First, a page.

5. Pure tone audiometry

The fifth and most important part is the pure tone audiometry test. This is what determines if you have hearing loss and measures its severity. The test is simple in concept: it aims to determine the quietest sound you can hear. Wearing headphones, we’ll play you a series of tones at different frequencies/levels and ask you to respond when you hear them. Wherever you stop being able to hear the tones will indicate your level of hearing loss. Or, you might be able to hear them all – fabulous!

‘Speech-in-noise’ test.

6. Speech test

Known as a ‘speech-in-noise’ test. Headphones and pre-recorded sounds are used to replicate conditions found in common everyday environments – such as coffee shops or restaurants – where background noise often causes problems for people with hearing loss. We also perform a ‘speech-in-quiet’ test, to measure speech recognition with no background noise.

How long will your hearing test last?

All together the hearing assessment takes around 60-75 minutes. And once complete you’ll receive a full breakdown of your results. We’ll then discuss recommendations on what to do next and whether hearing aids or further treatment would be beneficial to you.

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Close up shot of a hearing aid dispenser fitting hearing aids.

What happens if hearing loss is found?

If your audiologist does find signs of hearing loss, don’t worry – it’s very common. In fact, 40% of people over 50 have hearing loss. And there are plenty of treatment options.

If you need them, we will show you our hearing aid options as a part of your free check-up. We offer a 60-day money-back guarantee on all our hearing aids, so you can find out which model best suits your ears.

100% independent
As a truly independent hearing care provider we are not tied to any one manufacturer and will evaluate a range of hearing aids on the market to help choose what is most appropriate for each patient.

Discreet hearing aids
Many people are worried about using hearing devices. But with brilliant new technology offering discreet styles, hearing aids are far less noticeable in 2022.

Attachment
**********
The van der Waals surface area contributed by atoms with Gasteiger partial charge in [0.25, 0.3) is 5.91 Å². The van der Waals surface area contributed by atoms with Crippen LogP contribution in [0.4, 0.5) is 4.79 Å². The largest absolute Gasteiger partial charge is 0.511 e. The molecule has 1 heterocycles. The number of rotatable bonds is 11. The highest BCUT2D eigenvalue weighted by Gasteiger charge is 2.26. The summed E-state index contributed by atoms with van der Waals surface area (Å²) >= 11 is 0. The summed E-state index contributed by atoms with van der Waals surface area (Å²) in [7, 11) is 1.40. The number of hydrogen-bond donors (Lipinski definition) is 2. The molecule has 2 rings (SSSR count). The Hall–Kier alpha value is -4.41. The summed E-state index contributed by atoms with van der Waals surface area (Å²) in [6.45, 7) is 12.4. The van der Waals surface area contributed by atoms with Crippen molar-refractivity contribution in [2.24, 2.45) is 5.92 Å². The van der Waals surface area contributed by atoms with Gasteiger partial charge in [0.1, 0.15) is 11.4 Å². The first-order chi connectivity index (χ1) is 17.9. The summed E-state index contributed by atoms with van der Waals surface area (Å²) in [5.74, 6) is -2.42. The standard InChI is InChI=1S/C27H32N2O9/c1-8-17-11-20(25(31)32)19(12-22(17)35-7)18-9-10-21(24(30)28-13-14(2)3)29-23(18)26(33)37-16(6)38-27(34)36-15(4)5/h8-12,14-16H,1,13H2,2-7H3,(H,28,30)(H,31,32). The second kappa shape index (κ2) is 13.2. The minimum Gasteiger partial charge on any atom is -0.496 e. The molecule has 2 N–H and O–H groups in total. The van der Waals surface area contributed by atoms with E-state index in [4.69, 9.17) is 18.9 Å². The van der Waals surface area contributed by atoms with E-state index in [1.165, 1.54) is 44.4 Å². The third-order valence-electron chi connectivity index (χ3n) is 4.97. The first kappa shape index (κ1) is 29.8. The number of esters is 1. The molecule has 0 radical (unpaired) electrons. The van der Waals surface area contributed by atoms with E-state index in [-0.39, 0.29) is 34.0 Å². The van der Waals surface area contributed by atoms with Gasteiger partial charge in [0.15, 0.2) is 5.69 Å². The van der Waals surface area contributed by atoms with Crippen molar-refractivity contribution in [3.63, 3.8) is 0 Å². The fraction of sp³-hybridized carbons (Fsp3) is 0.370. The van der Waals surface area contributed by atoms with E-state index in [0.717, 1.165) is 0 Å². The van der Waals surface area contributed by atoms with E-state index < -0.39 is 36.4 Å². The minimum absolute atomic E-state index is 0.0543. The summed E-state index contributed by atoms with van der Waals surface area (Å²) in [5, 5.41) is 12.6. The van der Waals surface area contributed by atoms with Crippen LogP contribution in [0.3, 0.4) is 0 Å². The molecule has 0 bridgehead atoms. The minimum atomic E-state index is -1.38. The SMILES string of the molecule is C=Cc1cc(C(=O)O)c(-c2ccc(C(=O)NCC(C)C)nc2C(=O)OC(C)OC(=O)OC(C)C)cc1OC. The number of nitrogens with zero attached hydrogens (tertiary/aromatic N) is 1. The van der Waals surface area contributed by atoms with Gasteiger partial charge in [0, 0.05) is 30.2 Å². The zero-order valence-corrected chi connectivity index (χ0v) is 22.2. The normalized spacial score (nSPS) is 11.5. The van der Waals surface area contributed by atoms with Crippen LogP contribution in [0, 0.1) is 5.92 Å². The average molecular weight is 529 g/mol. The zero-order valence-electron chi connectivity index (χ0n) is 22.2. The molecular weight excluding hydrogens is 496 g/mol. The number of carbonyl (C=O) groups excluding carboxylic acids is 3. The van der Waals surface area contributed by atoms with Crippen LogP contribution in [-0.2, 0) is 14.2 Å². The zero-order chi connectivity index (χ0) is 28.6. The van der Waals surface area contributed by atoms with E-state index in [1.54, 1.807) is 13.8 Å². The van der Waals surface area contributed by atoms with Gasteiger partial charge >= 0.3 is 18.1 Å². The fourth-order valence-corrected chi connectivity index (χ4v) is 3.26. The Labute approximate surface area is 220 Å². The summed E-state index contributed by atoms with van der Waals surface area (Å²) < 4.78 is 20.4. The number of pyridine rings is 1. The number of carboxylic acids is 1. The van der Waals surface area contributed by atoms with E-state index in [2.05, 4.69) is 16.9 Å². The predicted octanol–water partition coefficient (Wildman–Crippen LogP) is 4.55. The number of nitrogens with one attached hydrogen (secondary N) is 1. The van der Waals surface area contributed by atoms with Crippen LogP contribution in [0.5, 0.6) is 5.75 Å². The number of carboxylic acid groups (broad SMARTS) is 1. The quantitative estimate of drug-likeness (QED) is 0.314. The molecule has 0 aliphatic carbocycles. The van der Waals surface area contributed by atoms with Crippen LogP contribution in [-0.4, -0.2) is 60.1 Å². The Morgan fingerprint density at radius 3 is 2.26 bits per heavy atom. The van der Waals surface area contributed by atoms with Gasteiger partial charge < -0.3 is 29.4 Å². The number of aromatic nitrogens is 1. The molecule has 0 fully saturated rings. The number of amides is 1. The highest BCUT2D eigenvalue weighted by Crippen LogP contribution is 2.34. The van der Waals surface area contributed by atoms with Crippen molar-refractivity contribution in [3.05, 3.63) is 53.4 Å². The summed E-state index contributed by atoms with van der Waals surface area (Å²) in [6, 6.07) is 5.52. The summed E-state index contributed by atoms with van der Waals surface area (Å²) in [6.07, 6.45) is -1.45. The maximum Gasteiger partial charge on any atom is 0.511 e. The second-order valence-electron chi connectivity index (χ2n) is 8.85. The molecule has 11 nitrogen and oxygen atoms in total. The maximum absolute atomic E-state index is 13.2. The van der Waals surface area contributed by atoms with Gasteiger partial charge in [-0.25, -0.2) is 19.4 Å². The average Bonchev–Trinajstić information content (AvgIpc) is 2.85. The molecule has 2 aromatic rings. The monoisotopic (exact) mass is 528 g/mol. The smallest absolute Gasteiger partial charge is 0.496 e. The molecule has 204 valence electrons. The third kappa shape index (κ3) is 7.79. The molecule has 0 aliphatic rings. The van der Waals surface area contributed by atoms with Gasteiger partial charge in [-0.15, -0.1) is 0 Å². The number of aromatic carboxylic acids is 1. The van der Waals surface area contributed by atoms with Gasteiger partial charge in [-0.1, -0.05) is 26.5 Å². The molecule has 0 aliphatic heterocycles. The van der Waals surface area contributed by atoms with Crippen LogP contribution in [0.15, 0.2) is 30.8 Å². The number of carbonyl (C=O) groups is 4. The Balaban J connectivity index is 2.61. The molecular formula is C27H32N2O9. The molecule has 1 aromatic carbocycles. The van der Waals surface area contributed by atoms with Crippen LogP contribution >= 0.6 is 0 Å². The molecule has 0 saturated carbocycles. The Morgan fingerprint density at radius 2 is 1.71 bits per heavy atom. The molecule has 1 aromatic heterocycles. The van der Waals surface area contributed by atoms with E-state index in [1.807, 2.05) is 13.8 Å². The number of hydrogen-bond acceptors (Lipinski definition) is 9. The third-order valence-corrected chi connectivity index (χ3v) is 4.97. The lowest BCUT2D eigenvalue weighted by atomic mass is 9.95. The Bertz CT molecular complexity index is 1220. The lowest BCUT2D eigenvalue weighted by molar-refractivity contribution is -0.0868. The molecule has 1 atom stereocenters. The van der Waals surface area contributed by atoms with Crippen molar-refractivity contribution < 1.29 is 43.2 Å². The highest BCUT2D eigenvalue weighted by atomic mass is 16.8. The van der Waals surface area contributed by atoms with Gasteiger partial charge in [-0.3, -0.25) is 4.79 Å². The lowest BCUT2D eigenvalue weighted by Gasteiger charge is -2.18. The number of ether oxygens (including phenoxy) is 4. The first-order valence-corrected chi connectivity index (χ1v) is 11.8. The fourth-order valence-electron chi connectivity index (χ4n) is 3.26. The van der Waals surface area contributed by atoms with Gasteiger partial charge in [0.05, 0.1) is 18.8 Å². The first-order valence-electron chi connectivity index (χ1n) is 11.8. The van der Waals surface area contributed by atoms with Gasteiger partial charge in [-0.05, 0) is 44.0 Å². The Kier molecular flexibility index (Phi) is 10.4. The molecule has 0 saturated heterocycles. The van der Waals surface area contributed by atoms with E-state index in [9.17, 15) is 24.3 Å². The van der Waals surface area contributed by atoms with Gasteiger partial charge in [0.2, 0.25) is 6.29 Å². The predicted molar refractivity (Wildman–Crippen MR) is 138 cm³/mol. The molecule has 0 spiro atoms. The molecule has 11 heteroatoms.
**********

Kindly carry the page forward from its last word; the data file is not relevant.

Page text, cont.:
Find your perfect hearing aid
Explore our range of hearing aids here. Our audiologists are on hand to answer your questions – from designs and features to costs and payment plans.

If your hearing loss is caused by a build-up of excess wax in the ear canal, your audiologist will discuss options for removal.

At THCP we use the latest and safest technologies to remove earwax, choosing from manual removal, microsuction and water irrigation, depending on what’s best for your ears.

Our earwax removal services cost a flat fee of £70 for an in-practice consultation and an appointment will take about 30 minutes.

'Free Hearing assessments' banner.

How much does a hearing test cost?

At THCP our hearing and tinnitus assessments are completely free. And there is no obligation to purchase a hearing aid or use our earwax removal service – even if we recommend these as further treatment. We’re simply here to help and advise what’s best for you!

How to book a free hearing test?

Book online

Book a free hearing test at your local practice using our simple online booking system

Book by phone

Call us on 0800 52 00 546. Lines open Monday to Saturday 8.30am – 5pm

Frequently asked questions

Everyone’s hearing changes over time. So it’s important to get it checked at least every two years, or as soon as you notice any of the signs of hearing loss mentioned above.

It’s true that your risk of hearing loss increases as you get older: the UK charity Action On Hearing Loss estimates that more than 40% of people over 50 have hearing loss, rising to 71% of people over the age of 70. So it’s tempting to keep putting off getting a hearing test, but the reality is there’s no such thing as being ‘too young’ for a hearing test.

In fact, our audiologists recommend regular hearing tests to anyone over the age of 25, or to anyone who is experiencing signs of hearing loss or changes to their hearing.

If you are a parent or guardian with concerns about your child’s hearing and they are under the age of 18 you should seek a referral from your GP to your local NHS paediatric audiology service.

When talking to a loved one about hearing loss, it’s important to:

  • Choose the right moment
  • Avoid accusatory or aggressive language
  • Remain positive
  • Listen and be supportive

It can be a hard topic to bring up, but approaching it with understanding and empathy will make the conversation easier.